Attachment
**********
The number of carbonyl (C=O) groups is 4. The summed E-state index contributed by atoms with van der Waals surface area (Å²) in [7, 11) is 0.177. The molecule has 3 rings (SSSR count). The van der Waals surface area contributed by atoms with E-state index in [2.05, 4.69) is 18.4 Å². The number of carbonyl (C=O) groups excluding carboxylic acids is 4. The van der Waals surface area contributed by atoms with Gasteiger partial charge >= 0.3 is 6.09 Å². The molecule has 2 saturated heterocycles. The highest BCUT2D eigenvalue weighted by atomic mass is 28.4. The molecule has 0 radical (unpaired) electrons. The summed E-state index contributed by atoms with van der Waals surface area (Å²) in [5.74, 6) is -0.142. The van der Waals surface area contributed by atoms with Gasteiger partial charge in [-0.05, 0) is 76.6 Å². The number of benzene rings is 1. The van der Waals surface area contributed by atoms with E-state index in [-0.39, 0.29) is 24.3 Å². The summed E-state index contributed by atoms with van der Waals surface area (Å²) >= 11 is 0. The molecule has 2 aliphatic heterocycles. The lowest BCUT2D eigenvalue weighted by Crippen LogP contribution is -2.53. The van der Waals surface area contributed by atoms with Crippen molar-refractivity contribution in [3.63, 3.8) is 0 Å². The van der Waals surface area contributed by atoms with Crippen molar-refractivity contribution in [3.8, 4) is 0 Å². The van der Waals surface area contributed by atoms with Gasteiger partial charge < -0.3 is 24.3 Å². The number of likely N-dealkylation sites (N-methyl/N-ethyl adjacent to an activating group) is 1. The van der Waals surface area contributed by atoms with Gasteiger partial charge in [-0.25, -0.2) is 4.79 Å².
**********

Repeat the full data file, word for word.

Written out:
The number of carbonyl (C=O) groups is 4. The summed E-state index contributed by atoms with van der Waals surface area (Å²) in [7, 11) is 0.177. The molecule has 3 rings (SSSR count). The van der Waals surface area contributed by atoms with E-state index in [2.05, 4.69) is 18.4 Å². The number of carbonyl (C=O) groups excluding carboxylic acids is 4. The van der Waals surface area contributed by atoms with Gasteiger partial charge >= 0.3 is 6.09 Å². The molecule has 2 saturated heterocycles. The highest BCUT2D eigenvalue weighted by atomic mass is 28.4. The molecule has 0 radical (unpaired) electrons. The summed E-state index contributed by atoms with van der Waals surface area (Å²) in [5.74, 6) is -0.142. The van der Waals surface area contributed by atoms with Gasteiger partial charge in [-0.05, 0) is 76.6 Å². The number of benzene rings is 1. The van der Waals surface area contributed by atoms with E-state index in [-0.39, 0.29) is 24.3 Å². The summed E-state index contributed by atoms with van der Waals surface area (Å²) >= 11 is 0. The molecule has 2 aliphatic heterocycles. The lowest BCUT2D eigenvalue weighted by Crippen LogP contribution is -2.53. The van der Waals surface area contributed by atoms with Crippen molar-refractivity contribution in [3.63, 3.8) is 0 Å². The van der Waals surface area contributed by atoms with Crippen molar-refractivity contribution in [3.8, 4) is 0 Å². The van der Waals surface area contributed by atoms with Gasteiger partial charge < -0.3 is 24.3 Å². The number of likely N-dealkylation sites (N-methyl/N-ethyl adjacent to an activating group) is 1. The van der Waals surface area contributed by atoms with Gasteiger partial charge in [-0.25, -0.2) is 4.79 Å².